Principles and Instances

Course Director Martin Kinnear on what you should look for in  a good painting course.

Martin Kinnear with ‘ While Others Wasted Time Growing Flowers (oil 96×48″) from his Painted Garden show 2016.

I’m often asked by prospective students ‘ Will I learn anything?‘ Setting aside the observation that we don’t know what they know or what they could yet know, I’m afraid that the answer is ‘ yes, and if you’ve already been taught, absolutely.’

You might infer from this that I’ve got a downer on art teaching, or that I subscribe to that old lazy tutor’s standby that creativity and art cannot be taught.  Nothing could be further from the truth, the trouble is that showing somebody how you paint, and teaching them to paint are quite different things, so before you book a course with us – or anybody else – be clear about the difference.

Martin Kinnear demonstrating traditional glazing after Turner

The easiest way to ‘teach’ painting is to paint in front of people. It’s an old stand by at art clubs, and if you know what you’re looking for when watching an artist any work, not without educational value.

However, as much as I enjoy painting for myself, and as much as you might enjoy the theatre of watching paintings being made, observation of myself or anyone else painting in their style isn’t a great learning experience.

All you’re seeing, when you watch me – or anyone else paint –  is the end result of a series of nuanced and ongoing decisions. Questions about colour, about composition, about physicality and handling. Decisions about grounds, and imprimaturas, gessoes and mediums are all there – but are there unspoken, unexplained and under the surface.  Watching a painting being made,as a means of learning to paint for yourself,  is as useful as driving over a bridge in the hope that will show you how to build one.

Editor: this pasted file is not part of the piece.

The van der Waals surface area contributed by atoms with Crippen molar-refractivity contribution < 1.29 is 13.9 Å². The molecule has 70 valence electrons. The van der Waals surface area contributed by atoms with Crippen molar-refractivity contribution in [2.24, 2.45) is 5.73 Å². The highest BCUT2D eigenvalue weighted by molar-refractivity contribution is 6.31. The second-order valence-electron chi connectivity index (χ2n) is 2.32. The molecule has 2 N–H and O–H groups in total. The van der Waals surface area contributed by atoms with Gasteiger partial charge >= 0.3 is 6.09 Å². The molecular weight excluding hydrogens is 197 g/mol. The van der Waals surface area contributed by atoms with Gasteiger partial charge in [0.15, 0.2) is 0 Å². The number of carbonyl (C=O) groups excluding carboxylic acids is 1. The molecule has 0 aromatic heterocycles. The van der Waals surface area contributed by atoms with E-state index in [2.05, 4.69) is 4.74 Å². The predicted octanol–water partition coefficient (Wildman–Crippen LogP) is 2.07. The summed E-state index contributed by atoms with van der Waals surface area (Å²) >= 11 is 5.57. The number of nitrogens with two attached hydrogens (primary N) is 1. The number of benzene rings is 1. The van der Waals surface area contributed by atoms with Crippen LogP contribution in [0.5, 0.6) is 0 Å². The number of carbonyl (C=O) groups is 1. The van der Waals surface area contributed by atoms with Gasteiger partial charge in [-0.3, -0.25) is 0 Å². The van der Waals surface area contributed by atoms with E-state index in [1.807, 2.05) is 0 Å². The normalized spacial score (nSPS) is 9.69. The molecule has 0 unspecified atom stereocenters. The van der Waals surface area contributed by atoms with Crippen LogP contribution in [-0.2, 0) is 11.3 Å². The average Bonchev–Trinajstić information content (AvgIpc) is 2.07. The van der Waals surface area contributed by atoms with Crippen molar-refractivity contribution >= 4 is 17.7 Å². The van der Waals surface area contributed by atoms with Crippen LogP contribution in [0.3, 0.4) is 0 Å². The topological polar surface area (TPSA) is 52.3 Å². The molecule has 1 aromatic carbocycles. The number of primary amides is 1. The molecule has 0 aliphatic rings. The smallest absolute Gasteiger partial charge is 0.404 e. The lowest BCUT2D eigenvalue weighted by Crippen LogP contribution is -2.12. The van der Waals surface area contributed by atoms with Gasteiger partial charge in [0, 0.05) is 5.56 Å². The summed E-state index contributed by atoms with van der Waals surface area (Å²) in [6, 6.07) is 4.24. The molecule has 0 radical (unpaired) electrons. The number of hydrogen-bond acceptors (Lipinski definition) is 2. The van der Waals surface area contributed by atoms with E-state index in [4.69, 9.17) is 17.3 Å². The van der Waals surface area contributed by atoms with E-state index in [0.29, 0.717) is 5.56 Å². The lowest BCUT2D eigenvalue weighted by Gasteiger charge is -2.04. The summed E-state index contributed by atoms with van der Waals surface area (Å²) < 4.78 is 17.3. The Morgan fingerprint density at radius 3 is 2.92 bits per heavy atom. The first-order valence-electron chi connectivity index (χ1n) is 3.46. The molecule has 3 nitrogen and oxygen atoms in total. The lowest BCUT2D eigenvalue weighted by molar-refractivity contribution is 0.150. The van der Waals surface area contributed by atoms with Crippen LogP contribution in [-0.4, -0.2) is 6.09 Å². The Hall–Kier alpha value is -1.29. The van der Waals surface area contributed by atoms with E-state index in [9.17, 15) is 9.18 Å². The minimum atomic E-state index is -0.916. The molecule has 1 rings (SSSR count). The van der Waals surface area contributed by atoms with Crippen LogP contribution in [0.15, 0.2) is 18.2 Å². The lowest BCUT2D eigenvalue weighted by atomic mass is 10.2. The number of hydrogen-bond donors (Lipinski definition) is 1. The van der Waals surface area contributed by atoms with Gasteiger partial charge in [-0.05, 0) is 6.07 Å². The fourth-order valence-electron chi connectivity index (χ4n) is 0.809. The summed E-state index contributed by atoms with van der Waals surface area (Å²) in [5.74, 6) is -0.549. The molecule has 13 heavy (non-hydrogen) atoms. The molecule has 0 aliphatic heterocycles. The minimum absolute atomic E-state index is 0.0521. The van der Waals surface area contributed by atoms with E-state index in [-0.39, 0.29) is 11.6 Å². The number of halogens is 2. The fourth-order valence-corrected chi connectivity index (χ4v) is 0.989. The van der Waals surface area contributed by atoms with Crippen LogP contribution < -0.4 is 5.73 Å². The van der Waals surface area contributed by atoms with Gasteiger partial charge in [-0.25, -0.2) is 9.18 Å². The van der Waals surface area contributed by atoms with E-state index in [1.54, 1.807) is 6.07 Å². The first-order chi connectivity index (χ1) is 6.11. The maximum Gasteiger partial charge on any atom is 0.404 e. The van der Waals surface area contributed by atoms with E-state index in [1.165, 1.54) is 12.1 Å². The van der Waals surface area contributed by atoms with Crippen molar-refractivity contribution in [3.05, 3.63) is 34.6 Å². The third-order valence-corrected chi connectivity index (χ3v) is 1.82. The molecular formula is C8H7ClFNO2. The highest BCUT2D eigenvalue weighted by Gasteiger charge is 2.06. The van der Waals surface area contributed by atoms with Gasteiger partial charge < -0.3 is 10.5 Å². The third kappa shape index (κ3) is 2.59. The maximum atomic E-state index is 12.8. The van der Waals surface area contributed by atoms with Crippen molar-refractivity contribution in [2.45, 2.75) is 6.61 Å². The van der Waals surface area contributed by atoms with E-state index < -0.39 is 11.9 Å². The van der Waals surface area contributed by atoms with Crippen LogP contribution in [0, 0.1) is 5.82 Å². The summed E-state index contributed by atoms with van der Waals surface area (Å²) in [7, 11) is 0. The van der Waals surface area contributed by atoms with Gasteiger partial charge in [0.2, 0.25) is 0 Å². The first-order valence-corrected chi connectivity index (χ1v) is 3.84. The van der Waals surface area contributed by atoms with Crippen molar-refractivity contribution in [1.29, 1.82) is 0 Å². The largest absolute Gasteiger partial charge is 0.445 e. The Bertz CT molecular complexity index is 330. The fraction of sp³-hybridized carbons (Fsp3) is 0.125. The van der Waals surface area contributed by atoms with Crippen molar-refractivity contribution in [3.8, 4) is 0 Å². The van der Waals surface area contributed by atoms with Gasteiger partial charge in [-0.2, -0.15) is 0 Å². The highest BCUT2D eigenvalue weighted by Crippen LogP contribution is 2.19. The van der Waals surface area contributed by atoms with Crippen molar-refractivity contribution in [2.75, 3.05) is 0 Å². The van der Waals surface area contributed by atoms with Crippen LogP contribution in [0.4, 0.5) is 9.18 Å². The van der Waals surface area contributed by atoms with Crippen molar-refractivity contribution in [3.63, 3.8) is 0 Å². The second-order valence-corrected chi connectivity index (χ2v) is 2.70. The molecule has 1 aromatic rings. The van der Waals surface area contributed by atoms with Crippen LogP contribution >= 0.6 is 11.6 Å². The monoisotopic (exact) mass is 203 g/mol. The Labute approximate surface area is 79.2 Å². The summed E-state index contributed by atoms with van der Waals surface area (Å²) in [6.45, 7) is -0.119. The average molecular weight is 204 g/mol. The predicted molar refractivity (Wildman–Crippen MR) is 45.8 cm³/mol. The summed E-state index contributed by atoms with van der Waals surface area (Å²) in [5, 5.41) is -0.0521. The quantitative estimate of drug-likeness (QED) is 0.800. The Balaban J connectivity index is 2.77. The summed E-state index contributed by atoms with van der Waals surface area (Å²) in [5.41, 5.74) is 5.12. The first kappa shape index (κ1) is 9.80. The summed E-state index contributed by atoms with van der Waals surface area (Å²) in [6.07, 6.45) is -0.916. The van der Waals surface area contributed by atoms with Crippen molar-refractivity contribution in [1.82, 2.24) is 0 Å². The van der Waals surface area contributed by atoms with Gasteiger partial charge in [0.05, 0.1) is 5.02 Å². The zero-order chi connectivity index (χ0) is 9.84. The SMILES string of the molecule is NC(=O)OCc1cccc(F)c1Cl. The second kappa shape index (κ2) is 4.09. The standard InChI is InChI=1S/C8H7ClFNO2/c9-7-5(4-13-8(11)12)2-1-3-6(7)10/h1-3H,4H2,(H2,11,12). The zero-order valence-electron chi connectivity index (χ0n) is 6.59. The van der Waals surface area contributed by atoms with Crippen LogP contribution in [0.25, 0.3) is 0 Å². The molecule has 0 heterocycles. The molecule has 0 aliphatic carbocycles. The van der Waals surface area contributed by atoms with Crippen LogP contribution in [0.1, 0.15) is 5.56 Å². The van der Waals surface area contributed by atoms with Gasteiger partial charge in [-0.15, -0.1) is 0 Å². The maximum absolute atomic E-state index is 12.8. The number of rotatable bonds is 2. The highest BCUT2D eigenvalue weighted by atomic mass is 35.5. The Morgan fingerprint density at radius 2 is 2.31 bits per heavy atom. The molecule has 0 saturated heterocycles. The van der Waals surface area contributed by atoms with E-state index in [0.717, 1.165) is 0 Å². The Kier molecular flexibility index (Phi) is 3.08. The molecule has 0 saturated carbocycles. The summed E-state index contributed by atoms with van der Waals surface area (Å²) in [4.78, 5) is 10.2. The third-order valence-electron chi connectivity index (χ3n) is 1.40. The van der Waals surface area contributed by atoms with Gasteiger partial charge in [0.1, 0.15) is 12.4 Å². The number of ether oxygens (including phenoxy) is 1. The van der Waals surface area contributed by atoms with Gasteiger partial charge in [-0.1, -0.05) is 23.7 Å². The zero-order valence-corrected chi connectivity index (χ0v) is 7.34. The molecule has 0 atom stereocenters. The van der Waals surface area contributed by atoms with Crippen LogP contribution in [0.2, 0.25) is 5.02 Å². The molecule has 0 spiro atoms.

Art history is about instances, learning is about collecting principles

The key to this is understanding the difference between an instance and a principal. Any given painting is by definition an instance of how painting can be done. Just as a particular painting by Monet is an instance of his style and Monet himself is an instance of to paint in an Impressionist way, and Impressionism in its broadest sense is merely an instance of how to paint from ebauche to direct. No, what you want on a course are building blocks not pre selected painting methods. Learn the principles, the building blocks of painting, and you’ll be able to paint in your way, not merely like your tutor or the thousand other students who’ve learned the instance of their style.

Demonstrations are the means to understand how principles work as in this foundational glazing demonstration

That’s why the Norfolk Painting School is built around teaching students the principles of painting, and despite being the leading  specialist oil school in the UK has no ‘house style’.

Our 2019 Courses are built around a structured way of teaching principles, from foundational courses on core skills to the rich, challenging and full foundation of our Diploma Course and the ‘deep dives’ of our specialist short courses, everything is designed to give you the principles you need to answer that burning question. Yes you will learn something – and specifically you will learn to paint like you.